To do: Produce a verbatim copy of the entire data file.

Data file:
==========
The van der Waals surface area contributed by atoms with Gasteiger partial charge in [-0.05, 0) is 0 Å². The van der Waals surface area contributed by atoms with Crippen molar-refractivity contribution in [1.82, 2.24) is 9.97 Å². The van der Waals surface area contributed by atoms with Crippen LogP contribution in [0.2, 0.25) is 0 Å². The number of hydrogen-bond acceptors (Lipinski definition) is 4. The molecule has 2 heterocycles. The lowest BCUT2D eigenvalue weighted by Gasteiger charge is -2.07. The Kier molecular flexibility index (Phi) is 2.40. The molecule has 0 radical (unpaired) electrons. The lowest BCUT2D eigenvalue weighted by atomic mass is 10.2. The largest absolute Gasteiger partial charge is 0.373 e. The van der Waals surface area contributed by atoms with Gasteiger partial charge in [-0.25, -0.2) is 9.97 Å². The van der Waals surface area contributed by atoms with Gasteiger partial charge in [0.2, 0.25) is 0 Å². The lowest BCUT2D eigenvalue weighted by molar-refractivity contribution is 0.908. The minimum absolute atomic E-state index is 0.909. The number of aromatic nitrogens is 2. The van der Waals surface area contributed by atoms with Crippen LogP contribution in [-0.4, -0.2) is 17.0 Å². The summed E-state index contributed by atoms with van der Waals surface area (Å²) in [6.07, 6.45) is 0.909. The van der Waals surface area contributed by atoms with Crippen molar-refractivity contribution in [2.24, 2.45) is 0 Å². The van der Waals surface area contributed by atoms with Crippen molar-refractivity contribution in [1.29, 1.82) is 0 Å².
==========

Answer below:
The van der Waals surface area contributed by atoms with Gasteiger partial charge in [-0.05, 0) is 0 Å². The van der Waals surface area contributed by atoms with Crippen molar-refractivity contribution in [1.82, 2.24) is 9.97 Å². The van der Waals surface area contributed by atoms with Crippen LogP contribution in [0.2, 0.25) is 0 Å². The number of hydrogen-bond acceptors (Lipinski definition) is 4. The molecule has 2 heterocycles. The lowest BCUT2D eigenvalue weighted by Gasteiger charge is -2.07. The Kier molecular flexibility index (Phi) is 2.40. The molecule has 0 radical (unpaired) electrons. The lowest BCUT2D eigenvalue weighted by atomic mass is 10.2. The largest absolute Gasteiger partial charge is 0.373 e. The van der Waals surface area contributed by atoms with Gasteiger partial charge in [-0.25, -0.2) is 9.97 Å². The van der Waals surface area contributed by atoms with Gasteiger partial charge in [0.2, 0.25) is 0 Å². The lowest BCUT2D eigenvalue weighted by molar-refractivity contribution is 0.908. The minimum absolute atomic E-state index is 0.909. The number of aromatic nitrogens is 2. The van der Waals surface area contributed by atoms with Crippen LogP contribution in [-0.4, -0.2) is 17.0 Å². The summed E-state index contributed by atoms with van der Waals surface area (Å²) in [6.07, 6.45) is 0.909. The van der Waals surface area contributed by atoms with Crippen molar-refractivity contribution in [2.24, 2.45) is 0 Å². The van der Waals surface area contributed by atoms with Crippen molar-refractivity contribution in [1.29, 1.82) is 0 Å².